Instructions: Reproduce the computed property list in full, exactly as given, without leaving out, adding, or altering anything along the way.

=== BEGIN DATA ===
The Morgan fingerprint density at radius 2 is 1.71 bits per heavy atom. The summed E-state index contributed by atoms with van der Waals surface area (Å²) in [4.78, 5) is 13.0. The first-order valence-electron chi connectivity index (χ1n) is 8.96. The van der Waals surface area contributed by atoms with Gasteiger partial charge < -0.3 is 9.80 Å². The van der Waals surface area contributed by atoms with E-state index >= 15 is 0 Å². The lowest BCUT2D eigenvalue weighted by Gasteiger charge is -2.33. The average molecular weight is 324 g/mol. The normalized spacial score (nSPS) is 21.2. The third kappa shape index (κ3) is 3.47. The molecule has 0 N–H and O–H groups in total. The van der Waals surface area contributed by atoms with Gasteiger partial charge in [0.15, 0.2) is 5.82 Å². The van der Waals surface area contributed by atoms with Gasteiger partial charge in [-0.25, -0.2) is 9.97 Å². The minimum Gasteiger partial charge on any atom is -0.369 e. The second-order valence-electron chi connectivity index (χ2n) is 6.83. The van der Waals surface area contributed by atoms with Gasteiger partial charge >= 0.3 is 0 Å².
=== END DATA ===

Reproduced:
The Morgan fingerprint density at radius 2 is 1.71 bits per heavy atom. The summed E-state index contributed by atoms with van der Waals surface area (Å²) in [4.78, 5) is 13.0. The first-order valence-electron chi connectivity index (χ1n) is 8.96. The van der Waals surface area contributed by atoms with Gasteiger partial charge < -0.3 is 9.80 Å². The van der Waals surface area contributed by atoms with E-state index >= 15 is 0 Å². The lowest BCUT2D eigenvalue weighted by Gasteiger charge is -2.33. The average molecular weight is 324 g/mol. The normalized spacial score (nSPS) is 21.2. The third kappa shape index (κ3) is 3.47. The molecule has 0 N–H and O–H groups in total. The van der Waals surface area contributed by atoms with Gasteiger partial charge in [0.15, 0.2) is 5.82 Å². The van der Waals surface area contributed by atoms with Gasteiger partial charge in [-0.25, -0.2) is 9.97 Å². The minimum Gasteiger partial charge on any atom is -0.369 e. The second-order valence-electron chi connectivity index (χ2n) is 6.83. The van der Waals surface area contributed by atoms with Gasteiger partial charge >= 0.3 is 0 Å².